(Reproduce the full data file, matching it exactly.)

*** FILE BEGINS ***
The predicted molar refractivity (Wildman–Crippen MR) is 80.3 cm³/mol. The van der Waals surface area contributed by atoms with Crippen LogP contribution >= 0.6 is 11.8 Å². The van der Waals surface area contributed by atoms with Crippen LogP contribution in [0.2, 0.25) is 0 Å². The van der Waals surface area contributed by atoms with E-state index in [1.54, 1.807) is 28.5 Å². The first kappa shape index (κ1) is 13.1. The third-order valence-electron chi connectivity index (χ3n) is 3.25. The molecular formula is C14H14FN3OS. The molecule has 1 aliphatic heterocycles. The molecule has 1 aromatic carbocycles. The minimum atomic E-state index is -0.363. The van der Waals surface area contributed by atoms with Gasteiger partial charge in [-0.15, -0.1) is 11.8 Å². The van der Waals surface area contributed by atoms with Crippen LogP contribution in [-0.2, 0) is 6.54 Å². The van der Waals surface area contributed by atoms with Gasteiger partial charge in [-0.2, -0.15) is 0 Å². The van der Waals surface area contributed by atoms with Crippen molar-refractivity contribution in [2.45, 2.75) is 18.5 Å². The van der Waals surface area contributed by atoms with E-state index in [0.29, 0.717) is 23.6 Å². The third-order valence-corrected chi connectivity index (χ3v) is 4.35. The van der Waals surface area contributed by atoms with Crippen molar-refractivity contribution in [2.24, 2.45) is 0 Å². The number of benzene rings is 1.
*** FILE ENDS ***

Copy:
The predicted molar refractivity (Wildman–Crippen MR) is 80.3 cm³/mol. The van der Waals surface area contributed by atoms with Crippen LogP contribution >= 0.6 is 11.8 Å². The van der Waals surface area contributed by atoms with Crippen LogP contribution in [0.2, 0.25) is 0 Å². The van der Waals surface area contributed by atoms with E-state index in [1.54, 1.807) is 28.5 Å². The first kappa shape index (κ1) is 13.1. The third-order valence-electron chi connectivity index (χ3n) is 3.25. The molecular formula is C14H14FN3OS. The molecule has 1 aliphatic heterocycles. The molecule has 1 aromatic carbocycles. The minimum atomic E-state index is -0.363. The van der Waals surface area contributed by atoms with Gasteiger partial charge in [-0.15, -0.1) is 11.8 Å². The van der Waals surface area contributed by atoms with Crippen LogP contribution in [-0.2, 0) is 6.54 Å². The van der Waals surface area contributed by atoms with Gasteiger partial charge in [-0.2, -0.15) is 0 Å². The van der Waals surface area contributed by atoms with Crippen molar-refractivity contribution in [2.45, 2.75) is 18.5 Å². The van der Waals surface area contributed by atoms with E-state index in [0.29, 0.717) is 23.6 Å². The third-order valence-corrected chi connectivity index (χ3v) is 4.35. The van der Waals surface area contributed by atoms with Crippen molar-refractivity contribution in [2.24, 2.45) is 0 Å². The number of benzene rings is 1.